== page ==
AI in retail: smart selling in a digital world
Element AI Element AI
October 4 5 min

AI in retail: smart selling in a digital world

As technology continues to transform the world we live in, consumer expectations are changing accordingly. They’ve become accustomed to new shopping experiences that streamline the consideration and purchase process by understanding and targeting their individual needs. These experiences are now possible thanks to new advances of AI in retail.

But the full scope of smart retail isn’t just customer-facing. AI in retail can also help businesses optimize their processes, discover valuable market insights, and deliver useful assistance to both store managers and associates. Let’s explore some of the possibilities.

Data-driven, personalized recommendations

Today’s retailers collect a lot of valuable data during browsing and purchasing. An AI system can use this data to provide customers with real-time, tailored product suggestions. Amazon’s recommendation algorithm is a perfect example of this – developed and refined over decades, honed on an enormous quantity of data. The retail giant has demonstrated that how companies use their data is now dramatically shaping their competitive advantage.

As Amazon’s Senior Manager in Personalization, Brent Smith, wrote in IEEE Internet Computing: “Recommendations and personalization live in the sea of data we all create as we move through the world, including what we find, what we discover, and what we love.” Well, that sea has never offered greater harvests.

Real assistance from virtual assistants

The AI-driven online retail assistant is another smart selling technology that more and more businesses are adopting. Sometimes the term “chatbot” is used, but perhaps this seems an oversimplification of extremely powerful AI systems that use natural language processing to conduct sophisticated and useful exchanges with consumers via text or speech.

For instance, there are interactive products on the market, some of which you may be very familiar with, that use affective computing and sentiment analysis to understand a user’s mood, emotion, and personality. Furthermore, these assistants are fluent in a multitude of languages, making them ideal for catering to the needs of consumers on a worldwide scale. Conversational AI in retail will only become more sophisticated, more prevalent and more useful to the wider purchasing public.

In-store experience innovations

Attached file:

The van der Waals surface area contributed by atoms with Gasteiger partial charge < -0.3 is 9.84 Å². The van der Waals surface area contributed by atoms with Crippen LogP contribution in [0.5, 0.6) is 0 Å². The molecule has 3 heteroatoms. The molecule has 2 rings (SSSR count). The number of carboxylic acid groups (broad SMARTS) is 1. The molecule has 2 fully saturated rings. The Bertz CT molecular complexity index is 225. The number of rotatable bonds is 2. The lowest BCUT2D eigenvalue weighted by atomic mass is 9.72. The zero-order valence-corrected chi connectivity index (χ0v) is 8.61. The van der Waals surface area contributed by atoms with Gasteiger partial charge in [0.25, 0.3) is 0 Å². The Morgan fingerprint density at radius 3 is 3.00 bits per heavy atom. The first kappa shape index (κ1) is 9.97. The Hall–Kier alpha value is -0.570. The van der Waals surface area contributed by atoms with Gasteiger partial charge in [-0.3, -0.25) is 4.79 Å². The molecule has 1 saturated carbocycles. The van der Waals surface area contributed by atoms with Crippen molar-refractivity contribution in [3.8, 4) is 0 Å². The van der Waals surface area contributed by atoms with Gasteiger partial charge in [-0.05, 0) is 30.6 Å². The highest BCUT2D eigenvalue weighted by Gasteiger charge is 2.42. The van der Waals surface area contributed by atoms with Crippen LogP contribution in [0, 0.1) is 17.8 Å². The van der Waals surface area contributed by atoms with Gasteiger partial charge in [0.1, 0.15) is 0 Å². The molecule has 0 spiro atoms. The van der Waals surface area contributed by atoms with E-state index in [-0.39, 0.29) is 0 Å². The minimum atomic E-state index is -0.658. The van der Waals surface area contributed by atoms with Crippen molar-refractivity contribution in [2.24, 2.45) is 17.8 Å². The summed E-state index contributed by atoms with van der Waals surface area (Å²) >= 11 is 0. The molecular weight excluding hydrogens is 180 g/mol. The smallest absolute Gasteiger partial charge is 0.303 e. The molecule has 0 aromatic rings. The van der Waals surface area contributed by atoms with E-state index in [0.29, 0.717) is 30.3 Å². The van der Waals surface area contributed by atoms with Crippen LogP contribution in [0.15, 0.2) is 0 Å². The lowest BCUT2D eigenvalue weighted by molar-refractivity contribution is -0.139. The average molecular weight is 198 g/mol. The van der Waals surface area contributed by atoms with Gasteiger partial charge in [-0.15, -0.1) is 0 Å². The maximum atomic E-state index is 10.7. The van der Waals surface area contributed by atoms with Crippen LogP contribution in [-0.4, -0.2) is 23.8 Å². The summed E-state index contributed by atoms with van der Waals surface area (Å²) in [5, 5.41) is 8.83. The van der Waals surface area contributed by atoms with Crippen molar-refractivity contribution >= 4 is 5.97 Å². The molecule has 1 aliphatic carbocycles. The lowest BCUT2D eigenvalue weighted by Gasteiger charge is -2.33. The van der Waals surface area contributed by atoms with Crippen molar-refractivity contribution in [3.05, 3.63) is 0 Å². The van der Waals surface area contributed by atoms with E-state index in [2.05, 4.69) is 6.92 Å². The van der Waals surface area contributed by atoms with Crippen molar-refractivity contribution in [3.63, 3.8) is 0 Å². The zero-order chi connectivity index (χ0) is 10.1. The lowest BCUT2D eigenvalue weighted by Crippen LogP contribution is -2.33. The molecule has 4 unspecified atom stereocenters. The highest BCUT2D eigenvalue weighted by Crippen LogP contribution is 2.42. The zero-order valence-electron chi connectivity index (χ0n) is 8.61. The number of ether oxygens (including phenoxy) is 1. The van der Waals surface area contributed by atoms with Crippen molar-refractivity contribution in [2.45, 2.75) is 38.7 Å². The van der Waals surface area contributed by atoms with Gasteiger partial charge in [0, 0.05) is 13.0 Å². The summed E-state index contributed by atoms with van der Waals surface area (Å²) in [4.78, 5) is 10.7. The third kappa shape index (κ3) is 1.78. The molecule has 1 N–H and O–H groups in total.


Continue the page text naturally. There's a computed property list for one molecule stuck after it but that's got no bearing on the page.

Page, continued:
The impact of AI and digital transformation isn’t limited to online retail. Brick and mortar stores are fertile ground for technology-driven innovation.

Sephora’s Color IQ system scans store visitors’ faces, finding the exact Pantone color code of their skin tone, to help them find the ideal shade of foundation and concealer. This later expanded to create a Lip IQ spinoff for lipstick shades.

Meanwhile, Starbucks developed a virtual barista for their mobile app, allowing customers to place orders via voice or text chats, to be picked up in-store – reducing or eliminating wait-times. The sophisticated language processing algorithms allow the app to ask contextual follow-up questions and handle complicated orders, for instance a “double upside-down macchiato, half-decaf, with room and a splash of cream, in a grande cup.”

Back-office optimization

Away from the cash registers and behind the scenes, AI systems are driving new business efficiencies in stores. Managers can harness insights from store-level data to optimize everyday processes, forecast when products will be out of stock, and orchestrate tasks, to achieve more productivity and happier customers.

With a dynamic AI-based tasking system like this, store associates can keep better track of task priorities, and achieve higher performance in matters such as keeping shelves adequately stocked and handling returns and e-commerce.

AI systems can even assist with that most onerous of back-office tasks: reconciling invoices with payments made. From mom and pop operations to brick-and-mortar titans like Walmart, retailers are increasingly using technology to overhaul their procure-to-pay processes.

Today’s algorithms are advanced enough to be able to process invoices in practically any format without needing to be trained using a blank invoice template first. These AI-driven invoice reconciliation solutions can recognize text and various types of variables, extracting the figures, and making the necessary calculations quickly and accurately. Good news for bookkeepers beleaguered by high volumes of manual invoice processing.

AI systems: flying off the shelves

The global AI in retail market is expected to reach US$4.4 billion by 2024, according to a 2019 report by Vynz Research. And, as an article by the Retail Council of Canada stated, “The use of AI presents the industry with a classic win-win-win finish and one that industry experts are touting as a new best practice.”

An IBM study found that the use of AI-driven intelligent automation in retail and consumer product industries is projected to jump from 40% of companies in 2018 to over 80% by 2021. With the vast majority looking to capitalize on the technology, those who stay behind may face stormy seas as their competitors gain the advantage.

So, AI in retail is here to stay, and adoption may decide whether your customers stay, too. It may be worth considering buying into the technology sooner rather than later.